Planning Saves


Talk to family members and loved ones.

Are your plans in place?

Ultimately, each person must decide how they want their remains to be cared for at the time of death.  Still, a little planning can go a long way.  For example, if you don’t have funds to pay for your burial right now, you might be able to start saving for it, or you might increase the amount of your life insurance to help cover the costs.  If you’re older and worrying about qualifying for insurance, check with the AARP.  To keep funeral expenses to a minimum, you might also join an organization like the People’s Memorial (a Washington State co-op) or a company like the Trident Society.





Don’t Forget Veteran’s Benefits


Veteran's may be eligible for benefits.

If you or your loved one is a veteran, the Federal government offers certain benefits available to help defray the cost of a funeral.  As long as space is available, U.S. Veterans are entitled to be buried or have their ashes interred in any National Cemetery at no charge. However, the government is not in the funeral business so this will not include the cost of cremation or funeral services.  Currently, the Veterans Administration (VA) operates 131 national cemeteries, though not all are available for burial or cremation.  Check the website to see what’s available in your area.  As with most things, these programs and their associated benefits can change at any time. For more additional information go to the VA’s website which is loaded with information.  For burial benefits click here. For survivor or spouses benefits click here.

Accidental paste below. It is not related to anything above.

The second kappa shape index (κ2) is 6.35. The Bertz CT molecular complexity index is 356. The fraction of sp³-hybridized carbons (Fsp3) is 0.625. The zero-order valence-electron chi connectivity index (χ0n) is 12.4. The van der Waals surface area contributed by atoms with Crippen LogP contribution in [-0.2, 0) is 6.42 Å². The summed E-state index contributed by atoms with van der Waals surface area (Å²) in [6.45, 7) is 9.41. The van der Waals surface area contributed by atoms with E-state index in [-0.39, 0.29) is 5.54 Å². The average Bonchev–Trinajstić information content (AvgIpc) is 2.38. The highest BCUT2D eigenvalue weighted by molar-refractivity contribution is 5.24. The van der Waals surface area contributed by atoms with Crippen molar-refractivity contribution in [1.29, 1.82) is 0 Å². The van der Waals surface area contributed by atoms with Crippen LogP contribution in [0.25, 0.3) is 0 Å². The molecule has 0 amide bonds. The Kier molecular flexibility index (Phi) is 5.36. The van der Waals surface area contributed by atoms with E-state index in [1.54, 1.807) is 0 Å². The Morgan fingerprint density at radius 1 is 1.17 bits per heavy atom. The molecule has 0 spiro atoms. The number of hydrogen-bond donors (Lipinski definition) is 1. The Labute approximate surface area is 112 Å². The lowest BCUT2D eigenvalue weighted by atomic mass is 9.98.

Start Developing Your Plan


Whether you decide you want to be buried or cremated it’s important to have a funeral plan and let a loved one know what that plan contains.  In fact, it’s good to have all sorts of end of life financial plans.  For planning tips about end of life and after life issues, visit this page at the People’s Memorial.


Ease The Burden


People who are left behind to handle the details of dying generally have enough to worry about without the additional burden of guilt for either spending too much or too little on a funeral.  A funeral plan provides all the information for loved ones to make good financial choices about your funeral.  That means it can also reduce the chance loved ones may fight over arrangements.


Get Some Help


You can either make your own funeral plan or rely on a company or organization familiar with the process to help you.  One of the sites mentioned above (i.e. People’s Memorial) has several forms to help get started.  Or here’s another free form from




Finally, consumers are advised to be cautious about “pre-paid” funeral services.  For a lot more information on this and on making funeral arrangements, see the Federal Trade Commision’s website.


A setting sun.


To see a list of all our Great Savings Tips click here.